AT&T is still reserved about 5G fixed wireless access solutions, the company's Chief Financial Officer John Stephens said during a recent earnings call with analysts, as reported by FierceWireless. The executive revealed the nation's second largest wireless carrier has already been testing 5G FWA technologies, with its trials showing "it can be done," yet its overall stance toward leveraging 5G to deliver a broadband alternative remains skeptical. The promise that 5G FWA is showing is "not as compelling yet, for us, as it may be for some," Mr. Stephens said.
The comment itself is widely interpreted as a dig at Verizon who has been touting 5G FWA as the first major consumer-facing benefit of the new wireless technologies, having gone as far as to focus its initial deployment efforts exclusively on that solution, whereas its 5G mobile service will only start rolling out next year. Verizon often argued prioritizing non-fixed 5G in 2018 is pointless from the perspective of consumers who won't be able to take advantage of such technologies until 5G-enabled smartphones become available for purchase in 2019, whereas they can benefit from FWA immediately after its deployment. Ultimately, not even Verizon is arguing that fixed wireless will be capable of delivering revenues that are even remotely comparable to what truly mobile services are expected to unlock but is describing the technology as a major step in that direction. The world's first 5G-compatible handsets are expected to be commercialized early next year, with Samsung's Galaxy S10 series possibly being a pioneer in the segment.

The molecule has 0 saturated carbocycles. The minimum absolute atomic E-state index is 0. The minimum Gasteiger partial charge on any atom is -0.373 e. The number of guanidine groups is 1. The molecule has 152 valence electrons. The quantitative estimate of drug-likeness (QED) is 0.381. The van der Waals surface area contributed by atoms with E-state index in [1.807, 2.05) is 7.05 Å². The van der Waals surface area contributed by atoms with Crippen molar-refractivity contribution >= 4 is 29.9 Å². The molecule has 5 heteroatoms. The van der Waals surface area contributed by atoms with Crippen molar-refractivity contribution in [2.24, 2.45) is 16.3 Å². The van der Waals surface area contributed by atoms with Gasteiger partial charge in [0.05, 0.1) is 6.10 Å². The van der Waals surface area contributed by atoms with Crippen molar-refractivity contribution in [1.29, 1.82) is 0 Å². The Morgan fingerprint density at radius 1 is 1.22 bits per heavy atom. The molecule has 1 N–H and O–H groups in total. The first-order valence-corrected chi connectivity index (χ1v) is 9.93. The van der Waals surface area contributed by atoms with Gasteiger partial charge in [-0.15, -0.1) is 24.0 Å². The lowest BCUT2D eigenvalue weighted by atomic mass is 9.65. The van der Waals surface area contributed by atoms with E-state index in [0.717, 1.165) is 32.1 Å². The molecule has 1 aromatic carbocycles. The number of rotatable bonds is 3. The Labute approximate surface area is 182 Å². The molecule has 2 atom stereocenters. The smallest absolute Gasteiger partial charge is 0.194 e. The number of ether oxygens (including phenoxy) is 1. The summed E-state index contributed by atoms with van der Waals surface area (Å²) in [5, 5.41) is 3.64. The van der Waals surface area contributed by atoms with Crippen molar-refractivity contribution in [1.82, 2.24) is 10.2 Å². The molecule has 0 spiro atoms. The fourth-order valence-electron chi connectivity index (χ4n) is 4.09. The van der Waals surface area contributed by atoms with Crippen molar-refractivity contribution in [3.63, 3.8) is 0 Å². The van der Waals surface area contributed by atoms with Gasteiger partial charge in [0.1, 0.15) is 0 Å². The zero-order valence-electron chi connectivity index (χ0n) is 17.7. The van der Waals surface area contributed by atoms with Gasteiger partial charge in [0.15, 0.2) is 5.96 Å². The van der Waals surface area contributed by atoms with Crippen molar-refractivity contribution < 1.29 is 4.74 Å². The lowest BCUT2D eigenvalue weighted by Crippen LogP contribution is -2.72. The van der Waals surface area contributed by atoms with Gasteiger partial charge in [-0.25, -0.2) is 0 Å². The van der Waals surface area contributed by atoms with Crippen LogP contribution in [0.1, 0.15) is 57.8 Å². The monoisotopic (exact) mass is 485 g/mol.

True 5G deployment in the United States is starting in late 2018, pushed by AT&T, whereas Verizon should follow suit in early 2019. T-Mobile and Sprint will also be beginning commercial buildouts next year, with all four telecom giants repeatedly promising to achieve national 5G coverage by 2020. The stateside wireless industry is presently most actively collaborating with Nokia, Ericsson, Qualcomm, and Samsung on 5G deployment, though other telecom companies are also involved in the buildout efforts, especially given the rising demand for small cells, a key component for the next wireless revolution.